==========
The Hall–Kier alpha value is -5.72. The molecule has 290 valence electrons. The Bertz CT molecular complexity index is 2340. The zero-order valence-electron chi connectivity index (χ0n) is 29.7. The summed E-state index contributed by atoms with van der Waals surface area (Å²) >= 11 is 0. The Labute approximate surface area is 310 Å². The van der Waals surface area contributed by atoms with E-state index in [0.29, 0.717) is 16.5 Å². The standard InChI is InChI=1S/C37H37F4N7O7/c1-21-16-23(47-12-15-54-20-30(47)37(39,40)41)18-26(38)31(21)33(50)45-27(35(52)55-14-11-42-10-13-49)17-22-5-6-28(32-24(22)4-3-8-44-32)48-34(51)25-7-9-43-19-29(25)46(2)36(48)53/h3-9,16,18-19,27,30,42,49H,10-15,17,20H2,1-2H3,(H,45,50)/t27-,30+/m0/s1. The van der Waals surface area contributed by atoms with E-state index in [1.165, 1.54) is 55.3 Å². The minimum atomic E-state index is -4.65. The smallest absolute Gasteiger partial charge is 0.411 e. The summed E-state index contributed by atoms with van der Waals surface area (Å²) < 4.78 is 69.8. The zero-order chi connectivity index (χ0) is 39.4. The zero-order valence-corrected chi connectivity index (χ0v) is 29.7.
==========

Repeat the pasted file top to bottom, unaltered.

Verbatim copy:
The Hall–Kier alpha value is -5.72. The molecule has 290 valence electrons. The Bertz CT molecular complexity index is 2340. The zero-order valence-electron chi connectivity index (χ0n) is 29.7. The summed E-state index contributed by atoms with van der Waals surface area (Å²) >= 11 is 0. The Labute approximate surface area is 310 Å². The van der Waals surface area contributed by atoms with E-state index in [0.29, 0.717) is 16.5 Å². The standard InChI is InChI=1S/C37H37F4N7O7/c1-21-16-23(47-12-15-54-20-30(47)37(39,40)41)18-26(38)31(21)33(50)45-27(35(52)55-14-11-42-10-13-49)17-22-5-6-28(32-24(22)4-3-8-44-32)48-34(51)25-7-9-43-19-29(25)46(2)36(48)53/h3-9,16,18-19,27,30,42,49H,10-15,17,20H2,1-2H3,(H,45,50)/t27-,30+/m0/s1. The van der Waals surface area contributed by atoms with E-state index in [1.165, 1.54) is 55.3 Å². The minimum atomic E-state index is -4.65. The smallest absolute Gasteiger partial charge is 0.411 e. The summed E-state index contributed by atoms with van der Waals surface area (Å²) < 4.78 is 69.8. The zero-order chi connectivity index (χ0) is 39.4. The zero-order valence-corrected chi connectivity index (χ0v) is 29.7.